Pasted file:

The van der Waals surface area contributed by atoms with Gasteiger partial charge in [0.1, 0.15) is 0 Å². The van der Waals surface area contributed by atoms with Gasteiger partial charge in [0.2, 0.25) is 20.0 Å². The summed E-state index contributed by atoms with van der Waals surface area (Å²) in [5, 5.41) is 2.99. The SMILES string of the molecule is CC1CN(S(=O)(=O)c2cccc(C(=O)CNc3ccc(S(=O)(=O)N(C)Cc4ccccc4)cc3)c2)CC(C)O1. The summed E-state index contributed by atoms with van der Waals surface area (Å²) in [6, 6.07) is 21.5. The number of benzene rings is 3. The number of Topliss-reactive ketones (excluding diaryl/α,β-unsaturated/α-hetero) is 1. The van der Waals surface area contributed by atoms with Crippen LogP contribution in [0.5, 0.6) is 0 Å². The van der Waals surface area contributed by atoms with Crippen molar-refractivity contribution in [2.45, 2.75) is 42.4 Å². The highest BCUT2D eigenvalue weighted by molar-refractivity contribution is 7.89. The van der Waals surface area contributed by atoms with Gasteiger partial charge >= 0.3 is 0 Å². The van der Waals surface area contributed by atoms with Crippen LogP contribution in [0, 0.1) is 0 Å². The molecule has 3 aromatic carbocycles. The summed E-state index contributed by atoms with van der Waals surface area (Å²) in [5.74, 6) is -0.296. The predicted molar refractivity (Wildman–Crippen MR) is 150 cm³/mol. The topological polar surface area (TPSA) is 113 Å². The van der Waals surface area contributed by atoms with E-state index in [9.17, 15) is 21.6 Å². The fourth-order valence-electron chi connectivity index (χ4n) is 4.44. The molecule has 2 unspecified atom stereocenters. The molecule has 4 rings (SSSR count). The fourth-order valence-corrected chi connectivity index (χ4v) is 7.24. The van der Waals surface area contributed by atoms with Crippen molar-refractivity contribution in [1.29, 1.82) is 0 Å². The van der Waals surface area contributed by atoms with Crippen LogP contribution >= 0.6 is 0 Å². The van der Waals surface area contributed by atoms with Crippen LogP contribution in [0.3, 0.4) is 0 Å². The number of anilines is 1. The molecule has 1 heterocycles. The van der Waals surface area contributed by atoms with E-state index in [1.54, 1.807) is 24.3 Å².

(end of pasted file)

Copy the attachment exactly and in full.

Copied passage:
The van der Waals surface area contributed by atoms with Gasteiger partial charge in [0.1, 0.15) is 0 Å². The van der Waals surface area contributed by atoms with Gasteiger partial charge in [0.2, 0.25) is 20.0 Å². The summed E-state index contributed by atoms with van der Waals surface area (Å²) in [5, 5.41) is 2.99. The SMILES string of the molecule is CC1CN(S(=O)(=O)c2cccc(C(=O)CNc3ccc(S(=O)(=O)N(C)Cc4ccccc4)cc3)c2)CC(C)O1. The summed E-state index contributed by atoms with van der Waals surface area (Å²) in [6, 6.07) is 21.5. The number of benzene rings is 3. The number of Topliss-reactive ketones (excluding diaryl/α,β-unsaturated/α-hetero) is 1. The van der Waals surface area contributed by atoms with Crippen LogP contribution in [0.5, 0.6) is 0 Å². The van der Waals surface area contributed by atoms with Crippen molar-refractivity contribution in [2.45, 2.75) is 42.4 Å². The highest BCUT2D eigenvalue weighted by molar-refractivity contribution is 7.89. The van der Waals surface area contributed by atoms with Gasteiger partial charge >= 0.3 is 0 Å². The van der Waals surface area contributed by atoms with Crippen LogP contribution in [0, 0.1) is 0 Å². The molecule has 3 aromatic carbocycles. The summed E-state index contributed by atoms with van der Waals surface area (Å²) in [5.74, 6) is -0.296. The predicted molar refractivity (Wildman–Crippen MR) is 150 cm³/mol. The topological polar surface area (TPSA) is 113 Å². The van der Waals surface area contributed by atoms with E-state index in [9.17, 15) is 21.6 Å². The fourth-order valence-electron chi connectivity index (χ4n) is 4.44. The molecule has 2 unspecified atom stereocenters. The molecule has 4 rings (SSSR count). The fourth-order valence-corrected chi connectivity index (χ4v) is 7.24. The van der Waals surface area contributed by atoms with Crippen molar-refractivity contribution in [1.29, 1.82) is 0 Å². The van der Waals surface area contributed by atoms with Crippen LogP contribution >= 0.6 is 0 Å². The van der Waals surface area contributed by atoms with Crippen LogP contribution in [0.3, 0.4) is 0 Å². The number of anilines is 1. The molecule has 1 heterocycles. The van der Waals surface area contributed by atoms with E-state index in [1.54, 1.807) is 24.3 Å².